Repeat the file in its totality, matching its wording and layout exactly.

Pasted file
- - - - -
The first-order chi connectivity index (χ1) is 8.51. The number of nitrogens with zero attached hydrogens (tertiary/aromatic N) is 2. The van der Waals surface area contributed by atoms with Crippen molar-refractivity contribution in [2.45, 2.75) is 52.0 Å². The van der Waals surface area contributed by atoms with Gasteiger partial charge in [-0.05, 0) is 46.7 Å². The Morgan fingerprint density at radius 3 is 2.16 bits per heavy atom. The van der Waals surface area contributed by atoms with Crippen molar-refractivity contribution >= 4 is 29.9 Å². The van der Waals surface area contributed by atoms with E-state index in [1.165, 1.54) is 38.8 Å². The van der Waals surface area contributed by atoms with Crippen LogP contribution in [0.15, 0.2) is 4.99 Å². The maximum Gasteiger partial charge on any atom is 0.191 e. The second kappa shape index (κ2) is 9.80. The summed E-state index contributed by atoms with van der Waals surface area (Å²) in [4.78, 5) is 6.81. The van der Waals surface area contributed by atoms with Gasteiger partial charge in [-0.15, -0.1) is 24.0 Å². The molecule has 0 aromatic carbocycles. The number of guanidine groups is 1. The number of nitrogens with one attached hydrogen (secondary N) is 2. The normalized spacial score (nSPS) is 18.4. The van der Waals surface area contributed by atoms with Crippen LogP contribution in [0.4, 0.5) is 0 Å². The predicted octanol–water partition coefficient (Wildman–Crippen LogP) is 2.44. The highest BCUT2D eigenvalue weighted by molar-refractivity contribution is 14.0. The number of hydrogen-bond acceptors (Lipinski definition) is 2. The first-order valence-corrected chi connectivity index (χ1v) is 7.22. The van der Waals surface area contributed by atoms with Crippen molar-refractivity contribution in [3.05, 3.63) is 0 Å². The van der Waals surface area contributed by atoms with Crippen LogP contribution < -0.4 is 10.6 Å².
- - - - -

The first-order chi connectivity index (χ1) is 8.51. The number of nitrogens with zero attached hydrogens (tertiary/aromatic N) is 2. The van der Waals surface area contributed by atoms with Crippen molar-refractivity contribution in [2.45, 2.75) is 52.0 Å². The van der Waals surface area contributed by atoms with Gasteiger partial charge in [-0.05, 0) is 46.7 Å². The Morgan fingerprint density at radius 3 is 2.16 bits per heavy atom. The van der Waals surface area contributed by atoms with Crippen molar-refractivity contribution >= 4 is 29.9 Å². The van der Waals surface area contributed by atoms with E-state index in [1.165, 1.54) is 38.8 Å². The van der Waals surface area contributed by atoms with Crippen LogP contribution in [0.15, 0.2) is 4.99 Å². The maximum Gasteiger partial charge on any atom is 0.191 e. The second kappa shape index (κ2) is 9.80. The summed E-state index contributed by atoms with van der Waals surface area (Å²) in [4.78, 5) is 6.81. The van der Waals surface area contributed by atoms with Gasteiger partial charge in [-0.15, -0.1) is 24.0 Å². The molecule has 0 aromatic carbocycles. The number of guanidine groups is 1. The number of nitrogens with one attached hydrogen (secondary N) is 2. The normalized spacial score (nSPS) is 18.4. The van der Waals surface area contributed by atoms with Crippen LogP contribution in [0.4, 0.5) is 0 Å². The predicted octanol–water partition coefficient (Wildman–Crippen LogP) is 2.44. The highest BCUT2D eigenvalue weighted by molar-refractivity contribution is 14.0. The number of hydrogen-bond acceptors (Lipinski definition) is 2. The first-order valence-corrected chi connectivity index (χ1v) is 7.22. The van der Waals surface area contributed by atoms with Crippen molar-refractivity contribution in [3.05, 3.63) is 0 Å². The van der Waals surface area contributed by atoms with Crippen LogP contribution < -0.4 is 10.6 Å².